There are many legitimate reasons why someone would want to use an alias in public, and you should be allowed to do that! Perhaps you’re a writer who uses a pen name, or a public figure who doesn’t want people to find your personal Facebook page, or are trying to hide from an abuser or stalker, or maybe you just go by a nickname. These are all fine and entirely understandable. What gets frustrating is when, for instance, you have someone who has kept one name in public spheres and uses another “officially,” but expects you to know this without them telling you. I mostly see this with people who have changed their name after getting married, continue to go by their original names on Facebook, email, and other areas, and then are frustrated when you address an invitation or a check to their maiden name.
Okay, so nothing is actually stopping you from doing this. You can do this. Go by 10 different names on 50 different platforms, whatever. But at this point we don’t use at-home cards, and we certainly don’t assume anything about someone’s name unless we’ve been told. So, if every correspondence is telling us your name is “Janet Smith”…we’re gonna go with that. And if it turns out you changed your name when you got married and you can’t cash a check unless it’s make out to “Janet White,” it’s on you to let everyone know about that.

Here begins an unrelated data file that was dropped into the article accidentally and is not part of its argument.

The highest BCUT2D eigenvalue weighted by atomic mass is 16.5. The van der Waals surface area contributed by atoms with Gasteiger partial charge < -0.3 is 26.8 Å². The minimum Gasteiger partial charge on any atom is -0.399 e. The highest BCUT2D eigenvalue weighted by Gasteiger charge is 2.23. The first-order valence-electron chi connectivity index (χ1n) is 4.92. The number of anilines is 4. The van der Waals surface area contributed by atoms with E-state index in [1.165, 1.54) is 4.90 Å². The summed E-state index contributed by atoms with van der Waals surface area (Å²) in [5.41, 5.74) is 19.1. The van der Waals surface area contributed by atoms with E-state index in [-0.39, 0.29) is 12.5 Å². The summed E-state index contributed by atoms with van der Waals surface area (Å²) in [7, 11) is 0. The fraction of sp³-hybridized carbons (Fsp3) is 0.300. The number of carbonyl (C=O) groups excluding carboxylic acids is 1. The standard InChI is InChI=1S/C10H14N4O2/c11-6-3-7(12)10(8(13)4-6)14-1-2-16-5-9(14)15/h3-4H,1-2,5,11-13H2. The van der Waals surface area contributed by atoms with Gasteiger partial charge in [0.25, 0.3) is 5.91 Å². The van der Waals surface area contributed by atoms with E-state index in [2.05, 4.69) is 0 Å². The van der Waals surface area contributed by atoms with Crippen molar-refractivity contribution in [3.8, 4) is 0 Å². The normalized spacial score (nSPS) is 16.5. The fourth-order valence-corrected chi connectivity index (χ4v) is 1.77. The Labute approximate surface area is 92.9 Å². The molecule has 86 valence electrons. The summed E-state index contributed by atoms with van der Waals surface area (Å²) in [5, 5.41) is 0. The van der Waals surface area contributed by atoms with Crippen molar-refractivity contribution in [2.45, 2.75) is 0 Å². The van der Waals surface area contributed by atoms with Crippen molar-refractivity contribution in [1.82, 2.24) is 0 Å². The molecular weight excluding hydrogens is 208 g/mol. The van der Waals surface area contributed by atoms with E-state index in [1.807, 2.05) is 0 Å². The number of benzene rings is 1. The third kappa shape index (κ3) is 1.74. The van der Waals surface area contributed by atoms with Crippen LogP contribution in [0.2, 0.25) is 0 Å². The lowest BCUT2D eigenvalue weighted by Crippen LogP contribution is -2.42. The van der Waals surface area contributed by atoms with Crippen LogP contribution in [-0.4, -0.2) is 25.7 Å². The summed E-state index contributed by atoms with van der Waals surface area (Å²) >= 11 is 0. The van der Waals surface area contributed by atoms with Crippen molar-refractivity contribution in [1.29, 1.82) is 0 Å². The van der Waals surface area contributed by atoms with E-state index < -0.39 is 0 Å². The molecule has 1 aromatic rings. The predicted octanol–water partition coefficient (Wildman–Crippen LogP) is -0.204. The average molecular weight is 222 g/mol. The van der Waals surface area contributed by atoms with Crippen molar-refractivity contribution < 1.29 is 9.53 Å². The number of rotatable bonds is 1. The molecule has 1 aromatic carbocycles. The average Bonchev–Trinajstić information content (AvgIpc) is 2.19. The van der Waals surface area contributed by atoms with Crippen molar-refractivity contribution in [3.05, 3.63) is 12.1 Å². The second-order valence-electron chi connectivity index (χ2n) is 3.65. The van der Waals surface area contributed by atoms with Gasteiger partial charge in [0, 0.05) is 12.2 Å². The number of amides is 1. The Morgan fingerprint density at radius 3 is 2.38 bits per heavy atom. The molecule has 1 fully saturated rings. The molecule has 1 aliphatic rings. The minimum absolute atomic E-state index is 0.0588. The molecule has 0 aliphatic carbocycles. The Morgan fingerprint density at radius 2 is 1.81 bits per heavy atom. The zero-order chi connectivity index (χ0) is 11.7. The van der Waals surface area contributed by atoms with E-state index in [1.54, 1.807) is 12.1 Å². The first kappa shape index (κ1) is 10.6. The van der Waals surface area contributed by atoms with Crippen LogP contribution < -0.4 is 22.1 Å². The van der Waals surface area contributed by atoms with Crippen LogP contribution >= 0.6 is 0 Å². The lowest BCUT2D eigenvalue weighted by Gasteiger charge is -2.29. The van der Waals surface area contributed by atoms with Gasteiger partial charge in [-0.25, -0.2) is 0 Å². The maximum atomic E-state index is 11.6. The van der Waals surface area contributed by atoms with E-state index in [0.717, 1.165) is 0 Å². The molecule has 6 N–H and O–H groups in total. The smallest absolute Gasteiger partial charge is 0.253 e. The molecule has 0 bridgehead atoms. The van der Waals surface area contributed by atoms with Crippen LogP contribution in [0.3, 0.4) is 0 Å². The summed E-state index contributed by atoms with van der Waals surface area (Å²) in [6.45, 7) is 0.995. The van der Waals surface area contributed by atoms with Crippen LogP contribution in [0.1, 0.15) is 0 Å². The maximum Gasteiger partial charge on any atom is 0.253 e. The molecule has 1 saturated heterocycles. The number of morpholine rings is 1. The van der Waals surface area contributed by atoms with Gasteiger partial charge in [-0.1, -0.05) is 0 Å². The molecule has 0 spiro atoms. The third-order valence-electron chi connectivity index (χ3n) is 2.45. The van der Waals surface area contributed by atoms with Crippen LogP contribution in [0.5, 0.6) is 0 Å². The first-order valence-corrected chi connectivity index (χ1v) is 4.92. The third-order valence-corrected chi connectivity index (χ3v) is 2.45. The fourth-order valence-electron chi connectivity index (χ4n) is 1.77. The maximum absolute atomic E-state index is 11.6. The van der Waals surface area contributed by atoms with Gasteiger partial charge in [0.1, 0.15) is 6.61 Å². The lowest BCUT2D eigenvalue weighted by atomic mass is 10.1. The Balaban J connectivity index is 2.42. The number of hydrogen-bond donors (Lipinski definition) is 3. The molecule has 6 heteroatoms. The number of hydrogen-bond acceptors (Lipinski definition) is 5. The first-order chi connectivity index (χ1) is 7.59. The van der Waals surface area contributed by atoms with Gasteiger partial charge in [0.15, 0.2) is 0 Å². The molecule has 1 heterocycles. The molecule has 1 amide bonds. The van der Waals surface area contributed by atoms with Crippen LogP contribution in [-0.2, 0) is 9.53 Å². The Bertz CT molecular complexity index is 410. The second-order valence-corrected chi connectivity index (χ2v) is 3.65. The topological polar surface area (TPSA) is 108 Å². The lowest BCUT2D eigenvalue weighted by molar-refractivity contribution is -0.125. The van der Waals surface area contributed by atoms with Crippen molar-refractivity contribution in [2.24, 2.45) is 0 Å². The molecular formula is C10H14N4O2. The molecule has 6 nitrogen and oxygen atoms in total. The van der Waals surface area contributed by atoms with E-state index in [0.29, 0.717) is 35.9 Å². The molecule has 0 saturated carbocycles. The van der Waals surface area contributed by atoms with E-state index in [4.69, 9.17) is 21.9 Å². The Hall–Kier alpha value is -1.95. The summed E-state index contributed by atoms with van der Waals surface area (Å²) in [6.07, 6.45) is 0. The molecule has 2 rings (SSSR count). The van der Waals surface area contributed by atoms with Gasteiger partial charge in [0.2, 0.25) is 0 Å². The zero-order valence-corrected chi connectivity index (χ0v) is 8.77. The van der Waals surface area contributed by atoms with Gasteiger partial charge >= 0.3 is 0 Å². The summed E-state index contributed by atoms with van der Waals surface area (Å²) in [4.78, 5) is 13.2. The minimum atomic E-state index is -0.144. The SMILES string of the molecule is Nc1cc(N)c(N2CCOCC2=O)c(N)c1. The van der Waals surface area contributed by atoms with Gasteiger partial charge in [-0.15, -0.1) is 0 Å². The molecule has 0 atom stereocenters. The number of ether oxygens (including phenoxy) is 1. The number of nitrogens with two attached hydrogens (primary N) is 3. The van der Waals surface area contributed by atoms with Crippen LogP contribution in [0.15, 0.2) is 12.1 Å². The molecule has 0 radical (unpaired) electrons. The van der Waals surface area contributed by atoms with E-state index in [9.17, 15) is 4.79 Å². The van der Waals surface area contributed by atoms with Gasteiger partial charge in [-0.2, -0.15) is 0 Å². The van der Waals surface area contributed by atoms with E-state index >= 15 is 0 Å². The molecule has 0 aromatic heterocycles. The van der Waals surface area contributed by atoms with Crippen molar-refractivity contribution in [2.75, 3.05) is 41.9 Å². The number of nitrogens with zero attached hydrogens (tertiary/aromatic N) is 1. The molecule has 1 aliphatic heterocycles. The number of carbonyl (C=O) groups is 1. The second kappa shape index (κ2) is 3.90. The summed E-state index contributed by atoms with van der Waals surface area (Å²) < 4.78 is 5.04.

I am perhaps speaking too much from experience, thinking back on sending out wedding invitations and figuring out who was named what. Most of my friends emailed me their preferred titles when they sent their addresses, but others I just went off what was on Facebook and other platforms. I mean, why wouldn’t I? Maybe I’m just self conscious and coming to terms with living in a world where I do not actually know my friends’ “real” names, and rely on a website to tell me what they are. Where asking someone if the name attached to their Gmail is accurate is a thing. Where you can know someone so well and intimately, well enough to invite them to your wedding, and not know this extremely basic thing about them. And maybe I can just remember that names don’t hold that much importance for everyone, and that knowing the person is more important than knowing their name.
You should still be clear with your name use though.